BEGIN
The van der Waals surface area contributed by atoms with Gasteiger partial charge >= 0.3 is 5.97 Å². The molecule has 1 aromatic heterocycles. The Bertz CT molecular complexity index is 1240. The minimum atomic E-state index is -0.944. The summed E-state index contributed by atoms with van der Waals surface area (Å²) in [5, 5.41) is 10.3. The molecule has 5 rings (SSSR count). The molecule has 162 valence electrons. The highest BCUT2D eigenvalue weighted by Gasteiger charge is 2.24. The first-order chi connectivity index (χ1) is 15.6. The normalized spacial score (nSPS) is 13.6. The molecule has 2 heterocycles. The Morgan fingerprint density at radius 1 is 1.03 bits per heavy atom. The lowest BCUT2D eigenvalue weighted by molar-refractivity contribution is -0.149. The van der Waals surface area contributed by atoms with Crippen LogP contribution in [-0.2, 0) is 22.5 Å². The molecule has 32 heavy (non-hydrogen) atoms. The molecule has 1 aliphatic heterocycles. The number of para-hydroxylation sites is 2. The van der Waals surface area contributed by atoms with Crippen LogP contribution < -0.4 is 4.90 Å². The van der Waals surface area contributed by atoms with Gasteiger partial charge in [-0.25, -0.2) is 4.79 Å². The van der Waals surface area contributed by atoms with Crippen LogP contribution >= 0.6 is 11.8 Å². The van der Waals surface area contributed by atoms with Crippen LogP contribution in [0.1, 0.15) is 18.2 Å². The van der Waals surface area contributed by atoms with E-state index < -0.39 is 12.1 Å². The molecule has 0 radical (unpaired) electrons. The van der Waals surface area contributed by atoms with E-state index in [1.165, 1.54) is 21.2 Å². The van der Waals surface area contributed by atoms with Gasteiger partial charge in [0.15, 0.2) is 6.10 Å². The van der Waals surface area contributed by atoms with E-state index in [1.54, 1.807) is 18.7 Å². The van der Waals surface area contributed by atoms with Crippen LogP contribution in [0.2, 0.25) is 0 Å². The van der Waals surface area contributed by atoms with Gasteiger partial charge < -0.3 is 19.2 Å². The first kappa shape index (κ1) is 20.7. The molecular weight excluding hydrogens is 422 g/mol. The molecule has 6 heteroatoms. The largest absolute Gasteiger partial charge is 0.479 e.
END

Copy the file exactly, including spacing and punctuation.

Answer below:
The van der Waals surface area contributed by atoms with Gasteiger partial charge >= 0.3 is 5.97 Å². The molecule has 1 aromatic heterocycles. The Bertz CT molecular complexity index is 1240. The minimum atomic E-state index is -0.944. The summed E-state index contributed by atoms with van der Waals surface area (Å²) in [5, 5.41) is 10.3. The molecule has 5 rings (SSSR count). The molecule has 162 valence electrons. The highest BCUT2D eigenvalue weighted by Gasteiger charge is 2.24. The first-order chi connectivity index (χ1) is 15.6. The normalized spacial score (nSPS) is 13.6. The molecule has 2 heterocycles. The Morgan fingerprint density at radius 1 is 1.03 bits per heavy atom. The lowest BCUT2D eigenvalue weighted by molar-refractivity contribution is -0.149. The van der Waals surface area contributed by atoms with Crippen LogP contribution in [-0.2, 0) is 22.5 Å². The molecule has 32 heavy (non-hydrogen) atoms. The molecule has 1 aliphatic heterocycles. The number of para-hydroxylation sites is 2. The van der Waals surface area contributed by atoms with Crippen LogP contribution < -0.4 is 4.90 Å². The van der Waals surface area contributed by atoms with Gasteiger partial charge in [-0.25, -0.2) is 4.79 Å². The van der Waals surface area contributed by atoms with Crippen LogP contribution >= 0.6 is 11.8 Å². The van der Waals surface area contributed by atoms with Crippen LogP contribution in [0.1, 0.15) is 18.2 Å². The van der Waals surface area contributed by atoms with E-state index < -0.39 is 12.1 Å². The molecule has 0 radical (unpaired) electrons. The van der Waals surface area contributed by atoms with E-state index in [1.165, 1.54) is 21.2 Å². The van der Waals surface area contributed by atoms with Gasteiger partial charge in [0.15, 0.2) is 6.10 Å². The van der Waals surface area contributed by atoms with E-state index in [1.54, 1.807) is 18.7 Å². The van der Waals surface area contributed by atoms with Crippen LogP contribution in [0.2, 0.25) is 0 Å². The van der Waals surface area contributed by atoms with Gasteiger partial charge < -0.3 is 19.2 Å². The first kappa shape index (κ1) is 20.7. The molecular weight excluding hydrogens is 422 g/mol. The molecule has 6 heteroatoms. The largest absolute Gasteiger partial charge is 0.479 e.